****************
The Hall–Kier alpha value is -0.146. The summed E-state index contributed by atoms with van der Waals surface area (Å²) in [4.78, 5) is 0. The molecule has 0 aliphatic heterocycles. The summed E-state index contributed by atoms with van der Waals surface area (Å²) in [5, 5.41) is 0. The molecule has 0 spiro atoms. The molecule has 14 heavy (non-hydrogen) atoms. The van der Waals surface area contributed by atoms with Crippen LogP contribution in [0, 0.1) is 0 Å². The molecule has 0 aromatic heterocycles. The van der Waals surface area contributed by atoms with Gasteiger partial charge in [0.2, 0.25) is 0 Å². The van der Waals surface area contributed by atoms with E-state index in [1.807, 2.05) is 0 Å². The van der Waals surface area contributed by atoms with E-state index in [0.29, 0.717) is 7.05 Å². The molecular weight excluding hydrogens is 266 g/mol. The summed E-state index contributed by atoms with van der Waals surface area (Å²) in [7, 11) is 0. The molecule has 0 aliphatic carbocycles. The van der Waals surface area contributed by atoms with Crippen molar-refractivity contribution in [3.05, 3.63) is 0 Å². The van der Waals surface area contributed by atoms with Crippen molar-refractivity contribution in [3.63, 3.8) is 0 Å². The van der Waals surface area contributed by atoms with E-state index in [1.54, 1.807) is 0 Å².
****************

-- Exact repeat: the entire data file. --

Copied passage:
The Hall–Kier alpha value is -0.146. The summed E-state index contributed by atoms with van der Waals surface area (Å²) in [4.78, 5) is 0. The molecule has 0 aliphatic heterocycles. The summed E-state index contributed by atoms with van der Waals surface area (Å²) in [5, 5.41) is 0. The molecule has 0 spiro atoms. The molecule has 14 heavy (non-hydrogen) atoms. The van der Waals surface area contributed by atoms with Crippen LogP contribution in [0, 0.1) is 0 Å². The molecule has 0 aromatic heterocycles. The van der Waals surface area contributed by atoms with Gasteiger partial charge in [0.2, 0.25) is 0 Å². The van der Waals surface area contributed by atoms with E-state index in [1.807, 2.05) is 0 Å². The van der Waals surface area contributed by atoms with E-state index in [0.29, 0.717) is 7.05 Å². The molecular weight excluding hydrogens is 266 g/mol. The summed E-state index contributed by atoms with van der Waals surface area (Å²) in [7, 11) is 0. The molecule has 0 aliphatic carbocycles. The van der Waals surface area contributed by atoms with Crippen molar-refractivity contribution in [3.05, 3.63) is 0 Å². The van der Waals surface area contributed by atoms with Crippen molar-refractivity contribution in [3.63, 3.8) is 0 Å². The van der Waals surface area contributed by atoms with E-state index in [1.54, 1.807) is 0 Å².